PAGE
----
The Manitoban’s Oct. 18, 2023 issue ran a feature covering the memorial Friday, Oct. 13 organized by Students for Justice in Palestine. During the memorial, police asked students not to display Palestinian flags, storing them in a police patrol car. Later, students’ flags were returned, but officers asked students to keep their flags “understated” due to “political sensitivities.”
The police presence was allegedly meant to increase and provide security, yet through police interference students felt understandably frustrated and upset.
Security personnel do usually appear in different forms on campus. The University of Manitoba’s security services offers the app UM Safe, and transportation safety programs. University security guards also often patrol campus, too. However, police presence on campus is incredibly uncommon and concerning for a host of reasons.
The incident between students and police on Oct. 13 is indicative of a larger issue of policing, and specifically policing on campus.
The University of Manitoba stresses students have a right to a safe and respectful space. One of its policies is preserving a respectful place of work and learning, which entails providing an inclusive environment free from discrimination or harassment.
The university also has a policy regarding violent or threatening behavior, which emphasizes “creating and maintaining a safe, positive and productive work and learning environment that is free of violence.”
These university safety policies align with the foundations of what safe spaces are. However, there are flaws within the construction of safe spaces that police presence amplifies.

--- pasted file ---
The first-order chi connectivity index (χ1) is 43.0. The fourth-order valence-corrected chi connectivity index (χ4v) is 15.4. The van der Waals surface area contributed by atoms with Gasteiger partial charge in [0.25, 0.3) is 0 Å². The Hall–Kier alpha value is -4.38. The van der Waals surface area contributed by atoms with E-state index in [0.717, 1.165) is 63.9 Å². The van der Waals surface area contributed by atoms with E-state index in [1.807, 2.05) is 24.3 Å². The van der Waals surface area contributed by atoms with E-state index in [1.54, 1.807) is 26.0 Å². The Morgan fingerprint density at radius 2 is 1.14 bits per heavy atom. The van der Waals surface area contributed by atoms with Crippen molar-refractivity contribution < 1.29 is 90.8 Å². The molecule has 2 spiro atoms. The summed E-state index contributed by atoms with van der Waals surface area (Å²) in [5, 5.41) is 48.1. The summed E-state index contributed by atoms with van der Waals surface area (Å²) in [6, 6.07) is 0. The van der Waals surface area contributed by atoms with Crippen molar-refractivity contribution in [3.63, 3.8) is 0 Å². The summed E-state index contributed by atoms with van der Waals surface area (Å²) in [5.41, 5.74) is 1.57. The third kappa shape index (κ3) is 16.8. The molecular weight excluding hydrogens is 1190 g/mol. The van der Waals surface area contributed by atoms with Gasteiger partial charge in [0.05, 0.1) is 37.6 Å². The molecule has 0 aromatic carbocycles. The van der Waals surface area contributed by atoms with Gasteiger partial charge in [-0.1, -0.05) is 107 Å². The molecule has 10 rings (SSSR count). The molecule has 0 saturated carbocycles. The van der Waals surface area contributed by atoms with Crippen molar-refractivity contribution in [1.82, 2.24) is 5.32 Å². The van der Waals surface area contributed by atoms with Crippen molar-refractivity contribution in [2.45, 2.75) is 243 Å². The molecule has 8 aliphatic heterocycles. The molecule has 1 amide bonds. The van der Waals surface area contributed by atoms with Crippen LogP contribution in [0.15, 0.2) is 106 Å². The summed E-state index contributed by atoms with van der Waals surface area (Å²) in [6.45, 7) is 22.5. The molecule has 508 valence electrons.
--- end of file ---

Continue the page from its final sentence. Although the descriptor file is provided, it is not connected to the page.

Bennett Carpenter, Laura Goldblatt and Lenora Hanson illustrate issues with safe spaces in their article “The University Must Be Defended.” They argue there are problems with safe spaces, specifically with how the feeling of security can only be derived “in relationship to danger or a lack of security.” If there are spaces that are safe for some people, that implies there are other spaces — and therefore other people — that are unsafe.
A second issue the article outlines lies in how security is targeted against “unauthorized,” racialized bodies, or those who appear to be out of place. This is emphasized further when these bodies “have been displaced and dispossessed by the physical expansion of the university.” Safe spaces result in the maintenance of areas of exclusivity through police surveilling and being ever more violent toward people.
The presence of police on campus impacts the safe spaces the university intends to create by enabling and legitimizing policing and surveillance in these spaces. On campus, this surveillance does not encourage a feeling of security, but rather creates tension and fear because of the history and ongoing cases of racism and police brutality within universities.
Police also differ from security guards in that there is an intense increase in militarization. Having armed police officers in uniform on campus to provide security often causes an adverse effect on students.
These impacts directly challenge the policies set forth by the university. At the Oct. 13 memorial, the police presence and intervention intended to provide security created tensions within the student body and resulted in frustration because students felt they were unable to carry the flag that represents them.
If the university intends to create inclusive environments where students feel safe, a police presence on campus directly conflicts with that aim.
Students should always feel safe on campus and are promised the right to be free from any form of discrimination and violence. All campus spaces should be safe for all students, and this cannot be done with the presence of police.